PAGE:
I recently attended a meeting where the speaker spoke about Down Syndrome. The woman has a child with Down Syndrome herself—so that made me trust her expertise a little more. Her child is gainfully employed and leads a full life. During the meeting, another woman in the crowd raised her hand to discuss an experience she had with someone who had Down Syndrome.
The audience member explained that she was trying to help a customer in an elementary way. Eventually, she felt bad because she realized she greatly underestimated the customer’s intelligence level. The meeting’s speaker confirmed that this happens often, and it’s referred to as “learned helplessness.” This article will explain what learned helplessness is and how it should be avoided.
What is Learned Helplessness?
So, what is learned helplessness? Learned helplessness is when a subject can’t get away from negative stimulus, so they eventually just accept it. For example, the woman who spoke about helping the customer. Since the customer probably has people treat her differently all the time, she’ll get used to it and act like she can’t do anything on her own.
The concept was originally discovered by psychologist Martin Seligman and Steven F. Maier. They started their research by analyzing behavior in dogs. The animals were conditioned to receive an electrical shock after hearing a tone. Later, the dogs were placed in a double-sided box that had a low barrier the dogs could easily jump over. One side of the box was electrified and the second side was not. When the dogs were given an electrical shock, they made no attempt to avoid it because of their previous conditioning.
Learned Helplessness and Parenting
Those of us who have raised teenagers may think that this type conditioning has merits. While most of us have not used an electrical charge to teach our kids, we may well have facilitated learned helplessness. Simple things like being frustrated over a dirty bedroom provide an opportunity to teach helplessness. Rather than teaching the child what needs to be done, it’s just easier to do it yourself. Inadvertently the child may actually believe they are helpless to do such tasks on their own!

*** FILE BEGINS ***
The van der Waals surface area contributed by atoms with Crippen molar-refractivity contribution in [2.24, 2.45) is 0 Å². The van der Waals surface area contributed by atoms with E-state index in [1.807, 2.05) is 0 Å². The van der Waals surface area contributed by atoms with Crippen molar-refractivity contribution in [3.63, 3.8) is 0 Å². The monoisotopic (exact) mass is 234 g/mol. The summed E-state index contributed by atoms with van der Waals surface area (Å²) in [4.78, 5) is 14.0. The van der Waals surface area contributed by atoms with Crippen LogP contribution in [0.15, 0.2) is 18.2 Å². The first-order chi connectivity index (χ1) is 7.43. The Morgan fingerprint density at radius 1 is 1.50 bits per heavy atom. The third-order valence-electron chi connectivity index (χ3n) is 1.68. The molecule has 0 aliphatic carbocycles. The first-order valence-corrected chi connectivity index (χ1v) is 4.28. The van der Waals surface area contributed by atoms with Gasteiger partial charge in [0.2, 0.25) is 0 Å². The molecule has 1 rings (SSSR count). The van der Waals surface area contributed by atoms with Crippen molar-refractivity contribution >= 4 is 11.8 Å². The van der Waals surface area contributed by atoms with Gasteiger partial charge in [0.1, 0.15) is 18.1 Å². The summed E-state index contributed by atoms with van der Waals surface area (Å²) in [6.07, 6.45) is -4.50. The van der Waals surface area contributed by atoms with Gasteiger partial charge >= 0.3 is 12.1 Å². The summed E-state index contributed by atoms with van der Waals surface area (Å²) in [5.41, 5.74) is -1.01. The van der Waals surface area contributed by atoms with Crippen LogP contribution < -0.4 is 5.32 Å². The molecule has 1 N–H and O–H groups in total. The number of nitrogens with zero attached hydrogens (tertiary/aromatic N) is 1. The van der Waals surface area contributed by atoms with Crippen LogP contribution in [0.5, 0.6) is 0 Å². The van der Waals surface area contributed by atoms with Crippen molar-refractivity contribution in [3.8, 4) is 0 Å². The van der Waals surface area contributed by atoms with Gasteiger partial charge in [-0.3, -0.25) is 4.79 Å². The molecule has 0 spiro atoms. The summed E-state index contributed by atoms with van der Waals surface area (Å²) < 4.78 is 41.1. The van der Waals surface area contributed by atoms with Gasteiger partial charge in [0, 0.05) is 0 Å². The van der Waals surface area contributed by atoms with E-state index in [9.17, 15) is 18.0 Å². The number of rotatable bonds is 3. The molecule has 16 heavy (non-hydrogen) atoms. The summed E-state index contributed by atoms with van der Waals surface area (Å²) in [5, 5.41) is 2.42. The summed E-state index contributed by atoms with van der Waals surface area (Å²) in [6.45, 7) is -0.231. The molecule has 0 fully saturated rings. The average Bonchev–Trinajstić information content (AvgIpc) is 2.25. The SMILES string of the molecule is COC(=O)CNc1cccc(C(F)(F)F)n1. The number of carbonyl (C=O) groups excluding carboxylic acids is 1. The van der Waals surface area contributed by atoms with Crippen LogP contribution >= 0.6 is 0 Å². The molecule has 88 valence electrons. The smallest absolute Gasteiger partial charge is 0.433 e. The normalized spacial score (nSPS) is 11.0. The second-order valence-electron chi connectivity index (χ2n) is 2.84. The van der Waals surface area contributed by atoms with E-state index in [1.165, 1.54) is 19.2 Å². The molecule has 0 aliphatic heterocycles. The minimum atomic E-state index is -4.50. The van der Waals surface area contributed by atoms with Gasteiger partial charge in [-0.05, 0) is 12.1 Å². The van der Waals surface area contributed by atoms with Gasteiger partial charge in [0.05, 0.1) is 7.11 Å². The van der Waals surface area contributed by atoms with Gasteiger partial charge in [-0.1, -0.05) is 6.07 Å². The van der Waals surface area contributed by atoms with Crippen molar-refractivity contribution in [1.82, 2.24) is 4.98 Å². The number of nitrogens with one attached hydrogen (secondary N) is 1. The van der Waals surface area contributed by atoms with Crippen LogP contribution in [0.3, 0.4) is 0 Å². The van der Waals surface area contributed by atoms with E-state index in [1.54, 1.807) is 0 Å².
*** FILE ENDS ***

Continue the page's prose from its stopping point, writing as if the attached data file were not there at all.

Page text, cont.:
Other Examples of Learned Helplessness
There are plenty of examples of learned helplessness in today’s society. Well-intentioned programs designed to help people, too often end up producing helplessness in the very people who need assistance. Rather than teaching skills to allow people to gain the confidence to better their lives, the program offers a quick fix that only leads to the need for more and more ineffective fixes! We are inundated with media portrayals of people they call helpless. Anyone who constantly hears that they are helpless will believe what they are taught.
Organizations Doing it Right
In previous blog posts, I’ve mentioned how impressed I am with The Boys and Girls Club. Many of the kids that attend these clubs come from a less than ideal background. The programs at our local Boys and Girls Club teach and reinforce confidence so that the kids can learn the correct way of doing things without needing help! I am also intrigued by organizations whose function is to get to the root of the problem and fix it.
Organizations are working with schools to assist in concentrating on learning Science, Technology, Engineering and Math (S.T.E.M.) These efforts address the issue of what is called income inequality. Some programs provide short term fixes but ignore the fact that nothing is being done to address how people may feel. The real work is done with educational emphasis! Demonstrating and helping children and adults understand that they are capable of many things, offer a solution to poverty.
Helplessness and Fear
It is frustrating for me to know that so many good paying jobs in technology and trades go unfilled while capable people financially struggle because they learned (incorrectly) that they were not capable of doing better. Helplessness and fear go hand in hand.
We can agree or disagree on the value of increasing the minimum wage (see my blog Wage increase? The Good, The Bad and the Ugly). Yet, if we provide learned helplessness as part of the plan, many will be left thinking the minimum is the best that can be accomplished. The team at Allen & Co. knows we can all do better.